Triskaidekaphobia – the phobia of the number 13. Methinks I may partake in a little of that…
It’s the number Judas took when he sat at the table for Jesus’ last supper. Loki – Thor’s evil brother was the 13th God in Viking mythology, it is also believed by them that if 13 people gather, one will die within the year. The ancient Persians believed that the world will collapse at the commencement of the 13th Zodiac, and also leave their homes on the 13th day of the Persian Calendar (Sizdah Bedar). All the Knights Templar were arrested on Friday the 13th, 1307. Many buildings do not contain a 13th floor. And a bakers’ dozen is just too hard to fit in a bag.
When we initally booked our holiday in Croatia, on the Dalmation coast just north of Dubrovnik, there were to be 15 of us. But my Mum went and got very sick, thereby spoiling the numerology, and reducing our holiday party to 13. This group consisted of my family – me, Hambone, kids Lion and Goldilocks, then Lucrecia’s family – her husband Jorge, and young daughters Lulu and Angel, then Jewelery, her husband Err, and son Brosnan, and finally, our long-time travelling companions, Leclerc and Jimny. Maybe we should have taken Mum’s illness as a warning…
The first two days progressed very well.
Day three, we had an incredible lunch alongside the glittering water on Zaton bay, eating oysters, drinking fairly reasonable rose and overall getting quite inebriated in the sunshine. My little Goldilocks was starting to perform a helicopter dance in the centre of the restaurant, simultaniously screaming out “I loooove boooooobies!”, and so I nipped off early to deliver him home. We were in the door only two minutes when he tripped over the doorframe of the bathroom, quite unmiraculously landing exactly on a small piece of very sharp wall corner and splitting his head open. I had to call all the drunkards up from their reverie, because I do that mummy-fainting-when-children-bleed-all-over-the-floor thing, and needed someone to help me figure out if it needed stitches. Trip to the hospital followed, suture bandage applied, and all returned a just a little worse for wear.
Victims 2, 3, 4, 5, 6)
Day four, we took a road trip to Mali Ston, a town on the land-bridged island that links Croatia and Bosnia and Herzegovina’s adriatic territory, famous for its untouched nature, picturesque crumbling architecture and oyster and mussel farms. Of course, we ate oysters and mussels. At 2am, you can guess what happened, and myself, Jimny, Lucrecia, Jorge and Hambone all spent several hours driving the porcelain bus. This also wiped out day 5, which was spent in entirety watching “Gnomeo and Juliet” on the laptops with the kids, who were bribed continuously with chocolate and chippies to leave Mummies and Daddies alone.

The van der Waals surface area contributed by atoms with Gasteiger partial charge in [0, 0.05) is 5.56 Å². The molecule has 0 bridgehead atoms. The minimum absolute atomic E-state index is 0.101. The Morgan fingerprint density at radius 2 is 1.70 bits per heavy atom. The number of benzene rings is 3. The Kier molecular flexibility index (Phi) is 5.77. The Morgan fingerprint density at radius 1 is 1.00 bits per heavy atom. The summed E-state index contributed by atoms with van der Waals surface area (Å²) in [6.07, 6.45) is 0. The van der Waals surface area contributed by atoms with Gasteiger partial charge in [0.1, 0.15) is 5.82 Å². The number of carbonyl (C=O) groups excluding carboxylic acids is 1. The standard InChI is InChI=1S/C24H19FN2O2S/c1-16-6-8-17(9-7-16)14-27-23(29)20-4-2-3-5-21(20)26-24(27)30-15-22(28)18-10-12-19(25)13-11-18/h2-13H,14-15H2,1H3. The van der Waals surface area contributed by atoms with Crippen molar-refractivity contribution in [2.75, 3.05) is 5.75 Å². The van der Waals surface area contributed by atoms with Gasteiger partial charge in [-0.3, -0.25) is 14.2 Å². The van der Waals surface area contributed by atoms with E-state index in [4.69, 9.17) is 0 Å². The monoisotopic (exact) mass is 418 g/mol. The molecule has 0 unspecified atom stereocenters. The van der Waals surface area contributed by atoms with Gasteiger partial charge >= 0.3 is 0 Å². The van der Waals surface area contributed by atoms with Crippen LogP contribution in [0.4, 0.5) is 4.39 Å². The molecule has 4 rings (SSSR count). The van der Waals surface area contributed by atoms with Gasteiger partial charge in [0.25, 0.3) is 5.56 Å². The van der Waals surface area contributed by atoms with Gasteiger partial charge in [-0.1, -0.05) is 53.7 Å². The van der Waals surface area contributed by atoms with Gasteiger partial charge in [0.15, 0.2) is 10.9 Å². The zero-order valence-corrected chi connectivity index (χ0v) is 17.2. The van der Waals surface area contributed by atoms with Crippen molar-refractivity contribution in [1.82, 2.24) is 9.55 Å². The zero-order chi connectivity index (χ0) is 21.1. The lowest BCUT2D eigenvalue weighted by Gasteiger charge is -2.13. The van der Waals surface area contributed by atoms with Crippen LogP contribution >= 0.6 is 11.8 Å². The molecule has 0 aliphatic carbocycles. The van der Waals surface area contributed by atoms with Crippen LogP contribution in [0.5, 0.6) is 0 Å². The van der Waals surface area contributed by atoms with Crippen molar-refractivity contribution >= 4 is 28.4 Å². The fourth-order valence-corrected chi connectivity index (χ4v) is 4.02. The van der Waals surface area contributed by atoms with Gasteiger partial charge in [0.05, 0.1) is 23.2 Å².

Day six, we were semi-recovered. We had planned on taking a boat into Dubrovnik Old Town, wandering around in the sun all day, then finishing off with a sumptuous seafood dinner perched atop the ancient walls before getting the boat back home. But the thought of slushing around, then eating more seafood (which we could still taste in reverse), then slushing around again turned us off. We opted for pizza at Cavtat, a post-card tourist village about 20km south of Dubrovnik, very close to the airport, and absolutely chock-a-block with British tourists. The water was crystal clear, aquamarine, and called to us like there may have been sirens beneath the waves. We soon discovered that Lulu had only just escaped horrendous damage from a sea urchin due to the last-minute purchase of reef booties, so we all moved to the pier to jump off.
I rested in the shade with Goldilocks, who was not allowed to get his head wet, while the others walked down to find the perfect place. We played tickles and princesses, and then I heard a scream. I ignored it. Every mother knows her own childs’ scream, and this was definitely a girl. Then it came again. Angel? Lulu? I thought, now looking up in terror, to find my own husband walking back with my Lion in his arms, and blood everywhere. There was a gap where his front teeth should have been – but the only other thing I could see was blood, blood, blood. Hambone did the mummy fainting thing while I went into some obscure form of organised shock, and called an ambulance.